I’m sure there is some correlation to general GDP growth, and you would actually want that. It’s the specific stock market correlation that you tend to not want.
If that is really what it would cost, then for 0.1% of the cost of the Iraq war, we could have had free culture, unencumbered by copyrights. I guess for 1%, the whole century's music production released in the public domain?
Surely, it would have made more for everyone's life comfort than the operation Iraq Freedom did?
Although doing nothing at all would also be much better than invading a country and causing the deaths of more than a million people.
> “We turn down 70% of what’s offered to us, and oftentimes we make the first move in finding writers whose catalogs aren’t publicly for sale,” he says.
> Ultimately, his goal with Hipgnosis — which went public on the London Stock Exchange in June 2018 — is to own 15% to 20% of the overall publishing market.
That's more like someone buying up the silver mining rights across large but carefully picked swathes of land. Then he rents those rights to miners for a fee he can use to buy even more mining rights.
How, exactly? I'm fairly certain most of a songs revenue is made by the first year. To go beyond that, you've got to get your song back in the public mind.
> Silver doesn't do that.
You can certainly borrow against the value of the silver to fund low risk investments.
Bass player with a 70s pop star who's still working and making music here.... I know that his hit songs still generate a significant amount of income for him (I'm not giving figures, but I would be more than happy if I had that much coming in for a full time income, let alone as passive income 50 years later). The songs get airplay, and get used in adverts and so on, and that generates income that I'd certainly be very happy to have. (I don't, I'm just a hired hand, very late to the party!)
He didn't start out 8 figures in the hole, but he has spent a LOT of time getting the money he was owed due to being ripped off by managers doing dodgy deals - every story he tells me is jaw-dropping and you just can't believe people would act like that, but they do. Repeatedly!
That's literally what passive income is. For example, if I rent out farmland to someone, most of it's value will probably come from the fact it can be farmed. It still requires effort to farm that land, but not my effort. For me, it's passive income.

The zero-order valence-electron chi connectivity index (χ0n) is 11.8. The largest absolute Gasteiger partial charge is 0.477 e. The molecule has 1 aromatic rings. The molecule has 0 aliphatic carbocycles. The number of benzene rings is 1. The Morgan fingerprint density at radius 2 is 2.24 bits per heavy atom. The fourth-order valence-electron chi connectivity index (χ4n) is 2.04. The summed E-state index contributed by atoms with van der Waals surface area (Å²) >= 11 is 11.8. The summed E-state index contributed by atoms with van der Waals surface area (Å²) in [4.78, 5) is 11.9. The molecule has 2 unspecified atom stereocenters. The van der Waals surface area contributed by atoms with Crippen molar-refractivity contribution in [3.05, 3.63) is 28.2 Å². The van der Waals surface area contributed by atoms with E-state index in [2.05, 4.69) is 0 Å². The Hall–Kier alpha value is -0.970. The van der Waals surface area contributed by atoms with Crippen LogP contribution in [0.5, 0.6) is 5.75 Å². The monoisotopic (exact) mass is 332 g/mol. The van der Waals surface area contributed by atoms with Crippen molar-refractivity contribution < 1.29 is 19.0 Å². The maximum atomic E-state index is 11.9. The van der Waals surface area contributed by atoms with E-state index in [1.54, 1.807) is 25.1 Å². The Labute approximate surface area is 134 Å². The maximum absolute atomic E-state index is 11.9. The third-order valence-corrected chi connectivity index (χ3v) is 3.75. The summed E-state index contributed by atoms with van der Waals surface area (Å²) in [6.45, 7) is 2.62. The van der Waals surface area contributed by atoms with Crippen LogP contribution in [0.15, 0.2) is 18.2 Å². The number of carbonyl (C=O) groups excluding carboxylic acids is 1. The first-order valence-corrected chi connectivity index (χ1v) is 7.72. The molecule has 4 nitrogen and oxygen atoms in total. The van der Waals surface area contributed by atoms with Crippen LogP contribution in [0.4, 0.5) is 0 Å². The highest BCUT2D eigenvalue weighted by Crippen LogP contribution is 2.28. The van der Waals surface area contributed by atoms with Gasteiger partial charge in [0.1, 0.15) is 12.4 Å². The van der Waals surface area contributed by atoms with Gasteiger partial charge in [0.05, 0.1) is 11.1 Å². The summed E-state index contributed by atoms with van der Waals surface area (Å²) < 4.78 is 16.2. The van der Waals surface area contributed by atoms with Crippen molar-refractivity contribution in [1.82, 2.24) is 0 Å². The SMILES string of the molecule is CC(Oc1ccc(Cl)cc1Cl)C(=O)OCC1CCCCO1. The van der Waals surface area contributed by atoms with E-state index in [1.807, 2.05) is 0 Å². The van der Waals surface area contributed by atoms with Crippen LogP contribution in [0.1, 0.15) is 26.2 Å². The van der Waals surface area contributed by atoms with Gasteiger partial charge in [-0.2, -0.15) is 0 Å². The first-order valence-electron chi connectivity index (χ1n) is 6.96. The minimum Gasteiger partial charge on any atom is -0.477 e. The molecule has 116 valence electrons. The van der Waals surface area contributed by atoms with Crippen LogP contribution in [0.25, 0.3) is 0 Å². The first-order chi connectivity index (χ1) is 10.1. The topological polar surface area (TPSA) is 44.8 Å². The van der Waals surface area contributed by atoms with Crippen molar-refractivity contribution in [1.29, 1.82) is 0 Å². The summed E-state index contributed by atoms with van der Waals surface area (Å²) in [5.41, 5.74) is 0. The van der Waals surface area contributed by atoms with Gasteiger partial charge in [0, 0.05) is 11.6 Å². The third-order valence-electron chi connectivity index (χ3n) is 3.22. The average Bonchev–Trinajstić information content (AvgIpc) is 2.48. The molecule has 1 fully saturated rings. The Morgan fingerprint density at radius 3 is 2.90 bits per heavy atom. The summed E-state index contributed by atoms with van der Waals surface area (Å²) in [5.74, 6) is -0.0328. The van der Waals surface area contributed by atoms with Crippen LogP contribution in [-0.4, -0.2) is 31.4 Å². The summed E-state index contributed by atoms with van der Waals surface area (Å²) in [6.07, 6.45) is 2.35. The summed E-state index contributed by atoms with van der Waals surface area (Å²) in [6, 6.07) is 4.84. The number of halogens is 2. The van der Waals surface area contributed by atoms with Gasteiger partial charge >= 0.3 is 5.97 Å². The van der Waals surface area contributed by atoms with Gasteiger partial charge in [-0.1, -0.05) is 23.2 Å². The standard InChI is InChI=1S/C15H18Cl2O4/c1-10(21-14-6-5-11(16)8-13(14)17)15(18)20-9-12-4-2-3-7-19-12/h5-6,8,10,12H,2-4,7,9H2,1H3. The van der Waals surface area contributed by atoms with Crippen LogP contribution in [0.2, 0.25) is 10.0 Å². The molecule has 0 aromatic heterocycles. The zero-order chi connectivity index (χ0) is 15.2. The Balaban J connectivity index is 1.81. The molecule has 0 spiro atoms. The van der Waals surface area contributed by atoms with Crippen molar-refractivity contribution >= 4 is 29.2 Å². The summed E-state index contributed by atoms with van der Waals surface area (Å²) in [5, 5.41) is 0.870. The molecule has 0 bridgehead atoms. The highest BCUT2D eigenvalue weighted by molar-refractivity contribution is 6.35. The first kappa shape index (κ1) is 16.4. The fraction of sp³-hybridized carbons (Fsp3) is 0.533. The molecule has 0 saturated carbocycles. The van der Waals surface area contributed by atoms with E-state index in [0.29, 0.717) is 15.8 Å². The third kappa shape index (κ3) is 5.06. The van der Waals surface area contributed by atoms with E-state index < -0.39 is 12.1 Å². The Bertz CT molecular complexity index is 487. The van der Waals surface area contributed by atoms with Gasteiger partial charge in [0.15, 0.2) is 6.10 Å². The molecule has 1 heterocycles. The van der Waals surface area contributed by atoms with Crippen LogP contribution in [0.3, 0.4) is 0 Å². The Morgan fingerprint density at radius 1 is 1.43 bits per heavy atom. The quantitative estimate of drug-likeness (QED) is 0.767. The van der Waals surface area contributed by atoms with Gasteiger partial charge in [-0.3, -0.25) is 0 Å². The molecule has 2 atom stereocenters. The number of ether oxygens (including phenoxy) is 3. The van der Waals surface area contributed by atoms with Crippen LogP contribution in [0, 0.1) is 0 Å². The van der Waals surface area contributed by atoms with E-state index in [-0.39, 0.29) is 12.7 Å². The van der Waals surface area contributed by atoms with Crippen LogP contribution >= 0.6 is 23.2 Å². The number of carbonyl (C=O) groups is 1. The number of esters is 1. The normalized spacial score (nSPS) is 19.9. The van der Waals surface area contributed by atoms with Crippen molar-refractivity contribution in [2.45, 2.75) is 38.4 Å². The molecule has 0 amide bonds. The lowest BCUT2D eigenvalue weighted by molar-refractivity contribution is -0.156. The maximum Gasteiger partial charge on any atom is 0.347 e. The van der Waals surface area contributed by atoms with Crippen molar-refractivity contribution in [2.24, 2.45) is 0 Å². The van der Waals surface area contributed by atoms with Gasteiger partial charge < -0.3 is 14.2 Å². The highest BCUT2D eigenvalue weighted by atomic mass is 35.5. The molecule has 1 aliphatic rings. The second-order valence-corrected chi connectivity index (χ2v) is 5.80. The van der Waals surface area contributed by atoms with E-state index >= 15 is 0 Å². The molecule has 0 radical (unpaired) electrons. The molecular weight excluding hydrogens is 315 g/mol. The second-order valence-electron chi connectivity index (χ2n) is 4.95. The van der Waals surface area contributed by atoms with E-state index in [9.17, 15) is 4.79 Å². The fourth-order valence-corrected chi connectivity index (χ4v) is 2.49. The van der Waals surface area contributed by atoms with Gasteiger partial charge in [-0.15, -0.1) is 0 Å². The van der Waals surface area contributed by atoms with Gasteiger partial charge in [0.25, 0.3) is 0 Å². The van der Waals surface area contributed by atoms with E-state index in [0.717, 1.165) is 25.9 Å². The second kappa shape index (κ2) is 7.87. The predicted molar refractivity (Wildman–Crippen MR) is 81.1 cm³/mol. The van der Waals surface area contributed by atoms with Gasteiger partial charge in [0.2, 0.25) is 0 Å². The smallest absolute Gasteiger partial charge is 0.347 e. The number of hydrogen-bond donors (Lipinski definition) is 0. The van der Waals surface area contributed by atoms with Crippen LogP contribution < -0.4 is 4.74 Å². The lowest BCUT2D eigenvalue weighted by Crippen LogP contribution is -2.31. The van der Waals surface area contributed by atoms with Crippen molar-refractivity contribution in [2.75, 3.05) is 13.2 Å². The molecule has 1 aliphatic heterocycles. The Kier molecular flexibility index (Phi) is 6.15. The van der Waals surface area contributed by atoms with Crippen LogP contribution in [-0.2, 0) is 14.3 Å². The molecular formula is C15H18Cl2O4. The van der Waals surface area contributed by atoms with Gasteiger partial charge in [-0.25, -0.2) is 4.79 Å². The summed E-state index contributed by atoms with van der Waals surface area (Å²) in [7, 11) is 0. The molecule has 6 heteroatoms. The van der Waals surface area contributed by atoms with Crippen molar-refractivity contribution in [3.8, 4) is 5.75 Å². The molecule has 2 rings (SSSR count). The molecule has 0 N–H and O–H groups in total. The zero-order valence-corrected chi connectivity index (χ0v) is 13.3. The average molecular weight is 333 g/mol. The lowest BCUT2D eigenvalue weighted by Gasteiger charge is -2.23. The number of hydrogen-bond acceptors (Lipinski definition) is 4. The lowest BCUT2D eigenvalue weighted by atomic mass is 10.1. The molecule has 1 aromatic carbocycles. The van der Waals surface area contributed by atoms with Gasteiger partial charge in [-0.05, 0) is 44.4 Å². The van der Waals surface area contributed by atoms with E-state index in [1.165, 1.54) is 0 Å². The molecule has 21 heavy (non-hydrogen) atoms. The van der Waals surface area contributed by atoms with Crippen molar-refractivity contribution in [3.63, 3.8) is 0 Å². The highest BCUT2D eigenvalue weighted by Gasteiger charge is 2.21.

Same thing with music, whoever rents the rights must put in the effort to make it worth renting.
But once he gets renting, it's passive income. The problem is, can he make it to that point or did he buy houses that weren't sufficently rentable?
Wants to own everything musical and starts up a billion dollar fund to do so.
I think if you are not an overly literal person it makes more sense though. It's social posturing which is meant to mean "I don't like the most extreme elements of consumer culture like designer belt buckles and luxury automobiles". To many people "believing in material things" means that and not what they are literally saying.
It seems like many people find this type of exaggerated speech to be really charismatic which I find really annoying.
Essentially, the summary of this article is that this dude thinks he can leverage these song catalogs better than other investors. He's literally a music fund manager for music.
His firm is "overpaying" for these back catalogs because he's essentially putting together a collection that might command more revenue than other "fund" managers, and possibly set up something of a targeted monopoly, and he's betting that they can extract more value than less competent managers and record labels.
It wasn't directly addressed in the article but I suspect that the general strategy is to own the majority the sorts of songs that are more suitable for generating Synch fees. A big corporation is going to look around for a collection of songs that tend to do well in a TV commercial, for example. Perhaps they find that Hipgnosis happens to own all of them, and now they have to pay a higher rate, and all of a sudden the high price paid for this catalog doesn't seem like overpaying.
Didn't Spotify do that already?
If you can license music for distribution or inclusion in TV/film scores from Spotify, I am not aware of that.